CHELTENHAM FESTIVAL is a minor state of chaos just 46 days until the first race on March 16.

Still there is no news on whether fans can attend – and even owners are in the dark.

Last March's Festival is the most recent memory of normal life before coronavirus ruined everything.


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More than 250,000 punters ploughed into the home of jump racing to drink, bet and have a good time.

But 12 months on, and on the back of the Festival Trials Day being axed due to the weather, so much remains up in the air this time round.

Still there is no word one way or the other on whether fans will be allowed.

An announcement was due earlier this month.

With the entire country in lockdown it is nigh-on certain the Festival will be held behind closed doors.

However, the director of Cheltenham, Ian Renton, has now refused to rule out the chance of spectators.

Speaking to ITV, Renton said: "If we were racing today we'd be racing behind closed doors, but [in] December we were allowed owners present and a few loyal racegoers, so we'll just have to wait and see what happens through February and March."

The most likely scenario is punters placing bets at home, with owners granted permission to attend.

But even that is a big area of uncertainty, as Paisley Park's owner Andrew Gemmell told the Racing Post.

The 68-year-old, who has been blind since birth, said: "It would be massively disappointing [if owners can't go] and I'm really hoping that it isn't the case.

"Cheltenham wouldn't be Cheltenham.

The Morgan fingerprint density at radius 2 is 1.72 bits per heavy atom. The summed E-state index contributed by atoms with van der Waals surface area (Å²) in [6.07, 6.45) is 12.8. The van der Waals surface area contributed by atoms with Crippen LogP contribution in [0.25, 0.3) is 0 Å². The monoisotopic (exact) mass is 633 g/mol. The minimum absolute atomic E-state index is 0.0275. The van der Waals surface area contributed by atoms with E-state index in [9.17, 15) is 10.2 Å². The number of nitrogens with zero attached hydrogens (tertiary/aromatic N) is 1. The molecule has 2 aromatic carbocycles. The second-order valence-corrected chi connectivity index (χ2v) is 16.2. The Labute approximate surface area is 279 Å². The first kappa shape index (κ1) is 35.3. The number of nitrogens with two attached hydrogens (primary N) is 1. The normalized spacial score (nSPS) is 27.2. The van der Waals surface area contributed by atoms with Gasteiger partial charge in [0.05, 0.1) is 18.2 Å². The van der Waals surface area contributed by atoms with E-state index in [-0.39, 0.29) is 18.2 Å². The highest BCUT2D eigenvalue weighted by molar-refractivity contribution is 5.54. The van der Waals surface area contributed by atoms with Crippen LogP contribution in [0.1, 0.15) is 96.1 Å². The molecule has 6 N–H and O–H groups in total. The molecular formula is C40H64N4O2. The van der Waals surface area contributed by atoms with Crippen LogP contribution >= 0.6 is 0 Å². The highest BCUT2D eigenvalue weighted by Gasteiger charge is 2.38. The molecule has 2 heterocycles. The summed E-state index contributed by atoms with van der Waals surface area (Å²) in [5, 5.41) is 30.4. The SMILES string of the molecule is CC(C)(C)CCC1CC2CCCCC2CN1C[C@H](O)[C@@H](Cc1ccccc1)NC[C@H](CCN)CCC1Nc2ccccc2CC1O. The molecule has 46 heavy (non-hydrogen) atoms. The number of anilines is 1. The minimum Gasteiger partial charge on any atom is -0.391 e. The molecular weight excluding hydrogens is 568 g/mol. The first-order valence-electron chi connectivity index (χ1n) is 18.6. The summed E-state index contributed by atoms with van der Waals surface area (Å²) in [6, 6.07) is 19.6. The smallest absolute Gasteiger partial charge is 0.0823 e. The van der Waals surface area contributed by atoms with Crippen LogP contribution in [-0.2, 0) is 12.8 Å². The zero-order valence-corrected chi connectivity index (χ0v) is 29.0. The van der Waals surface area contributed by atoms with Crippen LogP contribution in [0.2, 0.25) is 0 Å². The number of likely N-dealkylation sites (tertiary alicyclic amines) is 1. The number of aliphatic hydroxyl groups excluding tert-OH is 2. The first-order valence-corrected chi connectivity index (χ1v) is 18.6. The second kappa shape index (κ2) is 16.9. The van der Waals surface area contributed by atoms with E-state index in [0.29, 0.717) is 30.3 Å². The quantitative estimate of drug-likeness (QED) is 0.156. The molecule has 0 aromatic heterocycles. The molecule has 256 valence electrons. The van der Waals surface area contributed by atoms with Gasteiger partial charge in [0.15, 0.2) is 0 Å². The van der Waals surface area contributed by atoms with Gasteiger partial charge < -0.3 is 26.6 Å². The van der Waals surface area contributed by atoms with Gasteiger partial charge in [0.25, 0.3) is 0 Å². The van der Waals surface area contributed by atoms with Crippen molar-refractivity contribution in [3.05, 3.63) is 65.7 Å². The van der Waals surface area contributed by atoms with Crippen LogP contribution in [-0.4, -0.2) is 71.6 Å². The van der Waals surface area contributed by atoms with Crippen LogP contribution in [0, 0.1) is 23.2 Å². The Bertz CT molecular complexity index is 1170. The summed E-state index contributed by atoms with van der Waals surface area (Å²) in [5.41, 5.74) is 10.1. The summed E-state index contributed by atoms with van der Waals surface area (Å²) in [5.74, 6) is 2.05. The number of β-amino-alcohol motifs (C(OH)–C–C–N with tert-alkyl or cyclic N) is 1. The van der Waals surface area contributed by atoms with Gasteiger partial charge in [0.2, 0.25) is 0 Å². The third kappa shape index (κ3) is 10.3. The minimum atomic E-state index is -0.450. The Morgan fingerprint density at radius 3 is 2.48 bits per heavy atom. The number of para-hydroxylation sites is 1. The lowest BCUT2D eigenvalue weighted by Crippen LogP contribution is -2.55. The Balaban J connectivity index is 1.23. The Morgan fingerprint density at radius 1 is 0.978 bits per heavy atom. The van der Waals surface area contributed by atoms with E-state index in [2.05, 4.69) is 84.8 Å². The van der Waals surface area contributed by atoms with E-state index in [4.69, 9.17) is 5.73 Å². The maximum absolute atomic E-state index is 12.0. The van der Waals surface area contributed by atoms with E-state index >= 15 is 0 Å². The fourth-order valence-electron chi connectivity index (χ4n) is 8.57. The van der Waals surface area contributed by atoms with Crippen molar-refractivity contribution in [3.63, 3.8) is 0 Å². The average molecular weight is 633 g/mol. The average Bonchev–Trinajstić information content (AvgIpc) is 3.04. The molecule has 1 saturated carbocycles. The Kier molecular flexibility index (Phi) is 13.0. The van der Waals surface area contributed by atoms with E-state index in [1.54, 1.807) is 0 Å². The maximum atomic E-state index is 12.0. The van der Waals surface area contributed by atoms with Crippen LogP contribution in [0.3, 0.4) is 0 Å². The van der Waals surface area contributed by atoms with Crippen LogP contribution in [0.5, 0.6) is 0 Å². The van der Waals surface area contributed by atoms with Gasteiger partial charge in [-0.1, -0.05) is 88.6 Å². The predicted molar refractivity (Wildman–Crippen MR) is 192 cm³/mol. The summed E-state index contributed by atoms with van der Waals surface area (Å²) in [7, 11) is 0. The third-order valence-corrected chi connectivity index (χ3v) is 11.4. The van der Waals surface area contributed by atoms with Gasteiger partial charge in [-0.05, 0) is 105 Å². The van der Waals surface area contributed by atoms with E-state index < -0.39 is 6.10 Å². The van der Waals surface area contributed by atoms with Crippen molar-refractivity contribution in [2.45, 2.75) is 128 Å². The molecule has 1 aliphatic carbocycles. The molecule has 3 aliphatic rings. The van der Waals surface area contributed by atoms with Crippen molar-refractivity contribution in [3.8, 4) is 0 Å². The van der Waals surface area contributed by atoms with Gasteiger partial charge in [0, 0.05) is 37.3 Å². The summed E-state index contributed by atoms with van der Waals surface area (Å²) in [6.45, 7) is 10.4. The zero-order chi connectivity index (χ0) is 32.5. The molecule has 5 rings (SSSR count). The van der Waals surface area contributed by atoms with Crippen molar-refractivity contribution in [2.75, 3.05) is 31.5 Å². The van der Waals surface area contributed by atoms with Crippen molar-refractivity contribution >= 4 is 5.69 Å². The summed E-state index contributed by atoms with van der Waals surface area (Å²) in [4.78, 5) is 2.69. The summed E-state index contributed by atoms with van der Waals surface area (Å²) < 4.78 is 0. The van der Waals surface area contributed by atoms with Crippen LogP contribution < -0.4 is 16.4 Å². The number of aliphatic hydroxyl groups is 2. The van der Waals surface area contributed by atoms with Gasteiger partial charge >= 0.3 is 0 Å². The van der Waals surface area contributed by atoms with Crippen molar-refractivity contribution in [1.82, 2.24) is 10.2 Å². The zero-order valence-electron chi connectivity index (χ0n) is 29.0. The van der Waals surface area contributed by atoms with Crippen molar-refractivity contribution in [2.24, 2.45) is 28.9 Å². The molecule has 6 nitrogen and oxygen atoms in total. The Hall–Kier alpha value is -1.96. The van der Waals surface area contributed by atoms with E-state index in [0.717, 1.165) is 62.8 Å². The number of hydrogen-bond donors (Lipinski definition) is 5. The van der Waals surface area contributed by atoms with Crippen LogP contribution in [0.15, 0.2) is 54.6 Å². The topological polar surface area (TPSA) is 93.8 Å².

"It's bad enough without the spectators but if you're an owner and you can't go then it's very disappointing.

"I really hope that doesn't happen and I'd like to think it's in seven weeks' time and so we can be there."

Even if people are allowed to attend, the cap is almost certain to be 2,000.

And even then owners would get priority, with a small number of other tickets going to racecourse members.

The odds of your average punter being able to attend? Let's just say significantly bigger than the 12-1 Al Boum Photo was when winning the Gold Cup two years ago.

Barely a fortnight ago there was massive concern over whether Irish horses could even travel over.

A mix of Brexit red tape and coronavirus guidelines caused havoc with the planning of major yards, such as Willie Mullins and Gordon Elliott.

That situation appears to have been partially resolved now – but not entirely.

Mullins has warned of 'colossal' tax bills coming the way of Irish handlers.

With travel restrictions for staff and new VAT bills since Britain officially left the EU, the usual smooth process of sending horses over had become a nightmare.

Trainers were set to be hit by a 20 per cent tax bill on every horse brought across.

But the issuing of 'temporary export documents' should wipe out the need for the charges.

Still, fellow top trainer Jessica Harrington has slammed the 'seriously annoying' level of extra paperwork involved in sending over runners.

And she said new rules and regulations had added more than £600 on top of usual costs.

Blasting the new process, she said: "It's more the paperwork, that's the problem and what costs money.

"Before, we could just drive to the ferry, get on one end and off the other, and the only costs you had were the box, diesel and the lads you took.

"Now we have all this paperwork to do for the Department of Agriculture and vets to pay to get all these forms done.

"That's what is so seriously annoying."

Everything has been made difficult by the pandemic – not least the planning of Cheltenham Festival 2021.

Let's hope we can all enjoy it safely – wherever we end up watching it.


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